The American Enterprise Institute's Nick Schulz, reviewing a book for the Wall Street Journal, writes:
Then there is the U.S. patent system, an essential function of government meant to nurture and protect business. Instead, the U.S. Patent and Trademark Office has become more a corporate inhibitor. How many patent applications were stacked up, awaiting approval, as of the first of the year? A "staggering" 1.2 million, the author reports. That's triple the number of a decade ago. To be fair, the patent office isn't entirely to blame. It is chronically underfunded by Congress, which in the past 20 years has diverted to other uses more than a billion dollars in fees collected by the office.
With patent applications languishing, weakening intellectual-property protections, companies encounter more trouble finding funding. Technological advance slows. Despite all the talk on both ends of Pennsylvania Avenue about the need for more jobs, Washington is crippling one of our most effective economic stimulants.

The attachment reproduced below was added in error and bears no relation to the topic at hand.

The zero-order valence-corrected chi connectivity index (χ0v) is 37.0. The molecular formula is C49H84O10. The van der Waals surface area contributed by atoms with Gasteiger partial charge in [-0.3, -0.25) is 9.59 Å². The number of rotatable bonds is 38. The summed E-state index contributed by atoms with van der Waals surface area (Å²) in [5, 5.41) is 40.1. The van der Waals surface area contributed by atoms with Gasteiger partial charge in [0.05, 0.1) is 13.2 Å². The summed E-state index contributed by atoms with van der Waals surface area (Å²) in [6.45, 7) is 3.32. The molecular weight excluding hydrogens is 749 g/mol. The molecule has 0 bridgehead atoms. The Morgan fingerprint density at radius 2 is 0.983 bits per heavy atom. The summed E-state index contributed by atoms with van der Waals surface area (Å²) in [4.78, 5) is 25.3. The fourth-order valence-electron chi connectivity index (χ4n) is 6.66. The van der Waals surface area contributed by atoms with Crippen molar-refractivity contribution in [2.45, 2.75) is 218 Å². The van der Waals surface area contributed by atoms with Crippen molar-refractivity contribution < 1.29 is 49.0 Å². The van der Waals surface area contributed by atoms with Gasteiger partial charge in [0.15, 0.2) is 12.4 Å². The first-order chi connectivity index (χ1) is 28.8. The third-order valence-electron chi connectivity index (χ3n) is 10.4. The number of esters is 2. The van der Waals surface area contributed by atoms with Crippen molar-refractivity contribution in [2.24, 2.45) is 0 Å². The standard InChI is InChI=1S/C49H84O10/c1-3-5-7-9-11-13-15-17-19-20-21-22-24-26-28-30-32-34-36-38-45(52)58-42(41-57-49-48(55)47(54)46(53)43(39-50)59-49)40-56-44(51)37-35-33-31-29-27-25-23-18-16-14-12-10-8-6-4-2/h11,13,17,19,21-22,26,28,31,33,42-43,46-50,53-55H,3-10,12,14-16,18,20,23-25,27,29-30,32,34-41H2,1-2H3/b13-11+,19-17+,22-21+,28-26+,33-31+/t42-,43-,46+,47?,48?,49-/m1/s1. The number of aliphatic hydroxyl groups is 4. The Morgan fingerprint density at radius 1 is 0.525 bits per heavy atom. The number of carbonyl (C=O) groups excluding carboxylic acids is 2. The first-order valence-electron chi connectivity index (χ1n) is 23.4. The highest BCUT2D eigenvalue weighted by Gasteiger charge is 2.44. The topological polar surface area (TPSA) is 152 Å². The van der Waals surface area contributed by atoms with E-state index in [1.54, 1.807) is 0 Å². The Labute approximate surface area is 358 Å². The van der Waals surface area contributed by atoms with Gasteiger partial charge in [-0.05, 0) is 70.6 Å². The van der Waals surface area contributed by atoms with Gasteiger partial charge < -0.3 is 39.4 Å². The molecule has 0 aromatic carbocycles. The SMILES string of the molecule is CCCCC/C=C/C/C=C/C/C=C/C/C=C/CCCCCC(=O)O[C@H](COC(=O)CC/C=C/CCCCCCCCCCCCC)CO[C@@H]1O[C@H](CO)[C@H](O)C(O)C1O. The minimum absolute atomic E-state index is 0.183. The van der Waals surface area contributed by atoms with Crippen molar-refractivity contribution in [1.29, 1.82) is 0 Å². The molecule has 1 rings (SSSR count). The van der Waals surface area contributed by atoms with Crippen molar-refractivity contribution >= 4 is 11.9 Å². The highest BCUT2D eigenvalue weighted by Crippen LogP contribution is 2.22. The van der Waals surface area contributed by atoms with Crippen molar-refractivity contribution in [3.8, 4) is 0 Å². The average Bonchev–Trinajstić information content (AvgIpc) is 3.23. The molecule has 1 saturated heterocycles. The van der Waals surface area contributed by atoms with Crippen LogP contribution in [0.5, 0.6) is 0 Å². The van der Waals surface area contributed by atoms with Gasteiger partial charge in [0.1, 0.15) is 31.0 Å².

The assumptions seem to be that the more money Congress spends on U.S. Patent and Trademark bureaucrats and the more patent applications are approved, the more rapid the technological advance and the economic growth. But these are assumptions that are, if not entirely faulty, are at least highly questionable. The venture capitalist Fred Wilson, writing at his "A VC" blog last week in a post that attracted a lot of attention, reports that the PTO is issuing patents for ideas that aren't particularly novel, including on software, and that in essence the whole system is working to some large degree to enrich not actual innovators but rather intellectual property lawyers and "patent trolls" who buy up patents not to actually produce products, but for the purpose of suing people who eventually do so. If there's a barrier to business here, it looks to a lot of people like the barrier is not too little intellectual property protection or too few patents approved but too much intellectual property protection and too many patents approved.